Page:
Contact Order

This order will specify how often the non-resident parent can contact or see the children. Such orders may be undefined, i.e. simply referring to “reasonable contact”. Alternatively contact orders may be defined, containing other provisions such as for ‘staying contact’, which allows for the children to stay with the other parent at regular overnight intervals or such orders may allow only telephone calls and letters, depending upon the circumstances.

Contact Centre

A neutral and safe environment where children can spend time with a parent. The contact can either be supported (takes place in the centre where the staff are available to monitor and check the child is safe) or supervised (takes place in the centre with a member of staff observing the contact at all times and taking notes).


Evidence which is either written or oral to support what you say.

Court fee 

A fee payable to the Court to make an application. For example, the Court fee for a Divorce application.


Disclosure is the process in a divorce of a party providing complete and up to date information about his or her financial position.


Divorce is the legal process for ending a marriage. The divorce itself does not include settling finances or arrangements for any children of the marriage.

Divorce Application

This is the main document in divorce proceedings. It contains factual details, such as the parties’ full names and addresses, the date and place of marriage, and confirms the marriage has irretrievably broken down. The document also contains a request for the court to dissolve the marriage and may also contain financial claims. 


Domicile is a legal point which considers where a person was born, where they are living now and where they plan to live. It is relevant in considering in which country you should apply for divorce.

Ex Parte Hearing

A hearing where one of the parties is not present.  Usually because the matter is urgent.


A Financial Dispute Resolution hearing relates to finances and takes place where the parties are encouraged by the court to come to an agreement.

Final Hearing

The last hearing at which a judge will consider the court bundle, hear evidence from the parties and any witnesses and then make a final order to determine matters.

Final Order 

The final order concludes the divorce/dissolution process and ends your marriage/civil partnership. This term replaces Decree Absolute.

Financial Disclosure

Financial disclosure in divorce is the process where both parties provide details of their income, assets, liabilities, outgoings, and financial needs following a divorce, dissolution, or separation.

Financial Settlement

The terms of agreement in relation to the finances between a husband and wife usually following a divorce/dissolution.

First Appointment

Also referred to as an FDA (First Directions Appointment). This is the first hearing within a financial remedy application and is mainly to deal with case management/administration.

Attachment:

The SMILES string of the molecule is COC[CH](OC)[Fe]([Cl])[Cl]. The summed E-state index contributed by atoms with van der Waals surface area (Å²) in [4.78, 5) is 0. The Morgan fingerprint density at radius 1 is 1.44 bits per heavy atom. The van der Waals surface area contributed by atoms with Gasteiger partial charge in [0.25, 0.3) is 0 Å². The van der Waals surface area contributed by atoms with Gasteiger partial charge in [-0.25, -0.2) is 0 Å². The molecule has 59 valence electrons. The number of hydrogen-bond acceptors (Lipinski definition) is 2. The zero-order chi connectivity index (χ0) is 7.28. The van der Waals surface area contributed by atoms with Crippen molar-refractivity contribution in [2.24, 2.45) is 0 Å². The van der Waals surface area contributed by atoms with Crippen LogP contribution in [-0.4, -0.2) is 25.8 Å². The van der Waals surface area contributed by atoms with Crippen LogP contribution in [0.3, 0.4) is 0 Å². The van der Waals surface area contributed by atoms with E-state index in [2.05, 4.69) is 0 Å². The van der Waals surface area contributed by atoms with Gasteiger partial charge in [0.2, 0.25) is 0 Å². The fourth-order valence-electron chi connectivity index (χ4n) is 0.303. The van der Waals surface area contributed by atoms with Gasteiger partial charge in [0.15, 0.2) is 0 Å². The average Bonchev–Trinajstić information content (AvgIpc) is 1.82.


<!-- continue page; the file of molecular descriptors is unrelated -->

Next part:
Form A 

The application for a financial order

Form E

A Form E is a document which contains information about your financial status such as your income, assets, and liabilities. 

Former matrimonial home 

The home where a couple resided before separation.

Habitual Residence

This refers to a person’s usual place of residence; the place with which they have a firm and established connection. It is normally based on evidence of a reasonably long-term stay in that country, together with other evidence of the individual’s personal and professional life to demonstrate the continuity of the connection between that person and the place of residence.


The process of starting legal proceedings at Court.

Joint and Several Liability 

Two or more people are responsible for repaying a debt.

Joint Tenancy

A way in which people jointly own property. If a property is owned as a joint tenancy each of the owners has an undivided interest in the whole property. If one owner dies their share will automatically pass to the other owner/s.


The debts that a person or organisation owes to another.

Lump Sum Order

An order of the Court that you or your spouse pay a fixed amount of money. The Court can order you or your spouse to pay a lump sum in one go or in instalments. 

Maintenance Pending Suit 

In financial remedy proceedings a party can apply for interim periodical payments which the court may Order before the conclusion of the proceedings.


Marriage is a legal contract between a husband and a wife. It creates the concept of joint assets and liabilities.

Matrimonial assets

Assets acquired through the joint efforts of a married couple are considered to be matrimonial assets e.g., family home and savings built up during the marriage.

Matrimonial home

The term used to describe the house that you lived in whilst married.